‘Fight for Caster Semenya, fight for our nation’

The two-time Olympic gold medallist and Athletics SA is asking the court to declare testosterone regulations that the International Association of Athletics Federations implemented last year as discriminatory. (Getty Images)

The two-time Olympic gold medallist and Athletics SA is asking the court to declare testosterone regulations that the International Association of Athletics Federations implemented last year as discriminatory. (Getty Images)

Sport Minister Tokozile Xasa has urged the nation to lend their support to Caster Semenya ahead of her Court of Arbitration for Sport (CSA) hearing next week.

The two-time Olympic gold medallist and Athletics SA (ASA) is asking the court to declare testosterone regulations that the International Association of Athletics Federations (IAAF) implemented last year as discriminatory.

“Our history as a nation was in the main based on the defence of our people against their human rights violation, a right to belong, that all humans are created equal,” Xasa said on Friday morning.

“Therefore as South African government we have a direct interest in the proceedings and outcome of this case. This interest is informed by our historical stance as a nation towards human rights and also if the proposed regulations go unchallenged will have a negative impact to our golden girl, Caster Semenya,” she added.

In April, the athletics body introduced new “eligibility regulations for female classification” that restricted the testosterone levels of for female athletes in the 400m, hurdles, 800m, 1 500m and combined events.

Under the rules, athletes who have a “difference of sexual development” (DSD) would have to ensure their circulating testosterone level remains under 5nmol/L. Athletes who exceeded the limit would have to alter their bodies by medical means if they wished to compete at international events.

READ MORE: Bad science won’t undo Semenya

The restrictions would severely impact Semenya in particular, who as things stand, would be unable compete in the 800m and 1500m without undergoing medical interventions.

“What’s at stake here is far more than the right to participate in a sport,” Xasa reiterated. “Women’s bodies, their wellbeing, their ability to earn a livelihood, their very identity, their privacy and sense of safety and belonging in the world, are being questioned. This is a gross violation of internationally accepted standards of human rights law.”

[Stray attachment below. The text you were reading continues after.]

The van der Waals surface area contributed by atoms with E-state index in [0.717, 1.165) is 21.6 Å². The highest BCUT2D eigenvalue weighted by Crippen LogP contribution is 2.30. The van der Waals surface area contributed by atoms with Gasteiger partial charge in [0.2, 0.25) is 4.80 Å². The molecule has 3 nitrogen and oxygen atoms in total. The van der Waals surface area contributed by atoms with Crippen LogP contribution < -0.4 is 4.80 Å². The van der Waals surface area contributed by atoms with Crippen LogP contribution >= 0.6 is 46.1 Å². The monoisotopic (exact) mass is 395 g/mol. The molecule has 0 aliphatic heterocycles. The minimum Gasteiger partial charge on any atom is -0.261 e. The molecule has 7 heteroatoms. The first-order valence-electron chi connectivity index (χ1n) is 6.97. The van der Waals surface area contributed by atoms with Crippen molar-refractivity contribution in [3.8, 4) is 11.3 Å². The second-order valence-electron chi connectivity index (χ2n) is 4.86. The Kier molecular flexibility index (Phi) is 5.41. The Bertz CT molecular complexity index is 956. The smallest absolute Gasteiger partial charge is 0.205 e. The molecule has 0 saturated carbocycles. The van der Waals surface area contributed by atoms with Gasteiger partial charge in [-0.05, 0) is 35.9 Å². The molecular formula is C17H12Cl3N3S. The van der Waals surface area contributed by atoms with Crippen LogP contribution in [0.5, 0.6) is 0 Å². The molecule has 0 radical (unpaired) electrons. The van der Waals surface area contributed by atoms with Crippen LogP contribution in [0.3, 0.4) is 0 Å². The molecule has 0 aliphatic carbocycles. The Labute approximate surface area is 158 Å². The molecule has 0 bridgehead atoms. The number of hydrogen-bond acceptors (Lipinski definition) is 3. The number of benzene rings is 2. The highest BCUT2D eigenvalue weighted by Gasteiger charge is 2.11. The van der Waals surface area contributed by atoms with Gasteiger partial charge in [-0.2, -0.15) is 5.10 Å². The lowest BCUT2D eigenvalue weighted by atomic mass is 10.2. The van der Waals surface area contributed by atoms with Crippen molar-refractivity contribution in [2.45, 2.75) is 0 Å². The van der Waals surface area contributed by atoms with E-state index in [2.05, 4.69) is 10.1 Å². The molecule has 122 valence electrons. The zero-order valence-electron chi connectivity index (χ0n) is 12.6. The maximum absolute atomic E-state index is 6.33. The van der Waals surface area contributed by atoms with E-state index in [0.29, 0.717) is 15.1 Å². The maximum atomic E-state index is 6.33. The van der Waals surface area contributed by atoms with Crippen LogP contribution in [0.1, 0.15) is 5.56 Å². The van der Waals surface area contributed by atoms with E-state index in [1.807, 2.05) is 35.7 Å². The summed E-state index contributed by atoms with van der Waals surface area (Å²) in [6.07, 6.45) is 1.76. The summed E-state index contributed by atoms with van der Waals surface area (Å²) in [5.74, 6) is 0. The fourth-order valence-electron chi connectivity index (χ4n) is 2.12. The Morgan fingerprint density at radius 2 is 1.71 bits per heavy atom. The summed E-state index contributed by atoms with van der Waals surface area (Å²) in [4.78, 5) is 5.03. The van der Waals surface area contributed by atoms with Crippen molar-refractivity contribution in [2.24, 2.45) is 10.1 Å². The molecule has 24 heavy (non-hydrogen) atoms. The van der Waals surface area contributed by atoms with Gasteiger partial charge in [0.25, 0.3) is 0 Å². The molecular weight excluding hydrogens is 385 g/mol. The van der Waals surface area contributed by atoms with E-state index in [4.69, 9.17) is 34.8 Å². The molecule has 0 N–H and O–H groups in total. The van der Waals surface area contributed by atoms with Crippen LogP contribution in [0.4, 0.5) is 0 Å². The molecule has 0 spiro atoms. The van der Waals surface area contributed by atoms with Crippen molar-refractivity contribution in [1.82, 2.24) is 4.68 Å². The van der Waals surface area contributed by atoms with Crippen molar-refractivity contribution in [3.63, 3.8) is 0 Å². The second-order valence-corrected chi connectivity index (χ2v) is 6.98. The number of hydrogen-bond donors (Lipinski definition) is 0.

The sports department has been vocal in its support of Semenya ever since the new regulations were announced last year. On Friday, Xasa revealed that a “high-level panel consisting of the medical and legal work-streams” was established to help support the athlete’s case and that a legal team will appear before the CSA. Another stream was established to reinforce public awareness and solidarity.

Semenya’s lawyers had also released a statement on Thursday, reaffirming that Semya is “unquestionably a woman”.

“Her case is about the rights of women such as Ms Semenya who are born as women,” the statement reads.

“Reared and socialised as women, who have been legally recognised as women for their entire lives, who have always competed as women, and who should be permitted to compete in the female category without discrimination.”

The IAAF, however, this week denied that it is looking to prove Semenya is a “biological male”.

“To the contrary, we accept their legal sex without question, and permit them to compete in the female category,” it said in a statement.

“If a DSD athlete has testes and male levels of testosterone, they get the same increases in bone and muscle size and strength and increases in haemoglobin that a male gets when they go through puberty.

“Therefore, to preserve fair competition in the female category, it is necessary to require DSD athletes to reduce their testosterone down to female levels before they compete at international level.”

Luke Feltham

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